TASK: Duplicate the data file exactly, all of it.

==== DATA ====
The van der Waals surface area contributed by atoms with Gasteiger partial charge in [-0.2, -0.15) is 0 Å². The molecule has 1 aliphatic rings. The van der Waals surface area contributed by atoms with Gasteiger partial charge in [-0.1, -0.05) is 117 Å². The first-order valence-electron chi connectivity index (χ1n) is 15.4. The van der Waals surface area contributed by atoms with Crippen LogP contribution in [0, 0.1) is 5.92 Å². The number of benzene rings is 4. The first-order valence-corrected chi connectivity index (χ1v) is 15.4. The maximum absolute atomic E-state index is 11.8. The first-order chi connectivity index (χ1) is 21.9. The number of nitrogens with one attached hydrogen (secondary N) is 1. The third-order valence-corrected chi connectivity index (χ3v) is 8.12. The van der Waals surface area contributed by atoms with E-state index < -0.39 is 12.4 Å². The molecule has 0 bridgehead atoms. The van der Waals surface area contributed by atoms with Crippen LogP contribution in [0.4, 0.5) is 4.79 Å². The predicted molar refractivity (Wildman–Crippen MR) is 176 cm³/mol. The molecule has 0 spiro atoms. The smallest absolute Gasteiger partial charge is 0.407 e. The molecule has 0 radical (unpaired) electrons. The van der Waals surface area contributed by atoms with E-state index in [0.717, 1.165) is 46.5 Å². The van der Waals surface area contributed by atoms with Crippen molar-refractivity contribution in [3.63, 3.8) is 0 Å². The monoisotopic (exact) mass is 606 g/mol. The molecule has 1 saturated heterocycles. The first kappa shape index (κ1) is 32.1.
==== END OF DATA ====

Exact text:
The van der Waals surface area contributed by atoms with Gasteiger partial charge in [-0.2, -0.15) is 0 Å². The molecule has 1 aliphatic rings. The van der Waals surface area contributed by atoms with Gasteiger partial charge in [-0.1, -0.05) is 117 Å². The first-order valence-electron chi connectivity index (χ1n) is 15.4. The van der Waals surface area contributed by atoms with Crippen LogP contribution in [0, 0.1) is 5.92 Å². The number of benzene rings is 4. The first-order valence-corrected chi connectivity index (χ1v) is 15.4. The maximum absolute atomic E-state index is 11.8. The first-order chi connectivity index (χ1) is 21.9. The number of nitrogens with one attached hydrogen (secondary N) is 1. The third-order valence-corrected chi connectivity index (χ3v) is 8.12. The van der Waals surface area contributed by atoms with E-state index < -0.39 is 12.4 Å². The molecule has 0 bridgehead atoms. The van der Waals surface area contributed by atoms with Crippen LogP contribution in [0.4, 0.5) is 4.79 Å². The predicted molar refractivity (Wildman–Crippen MR) is 176 cm³/mol. The molecule has 0 spiro atoms. The smallest absolute Gasteiger partial charge is 0.407 e. The molecule has 0 radical (unpaired) electrons. The van der Waals surface area contributed by atoms with E-state index in [0.717, 1.165) is 46.5 Å². The van der Waals surface area contributed by atoms with Crippen molar-refractivity contribution in [3.63, 3.8) is 0 Å². The monoisotopic (exact) mass is 606 g/mol. The molecule has 1 saturated heterocycles. The first kappa shape index (κ1) is 32.1.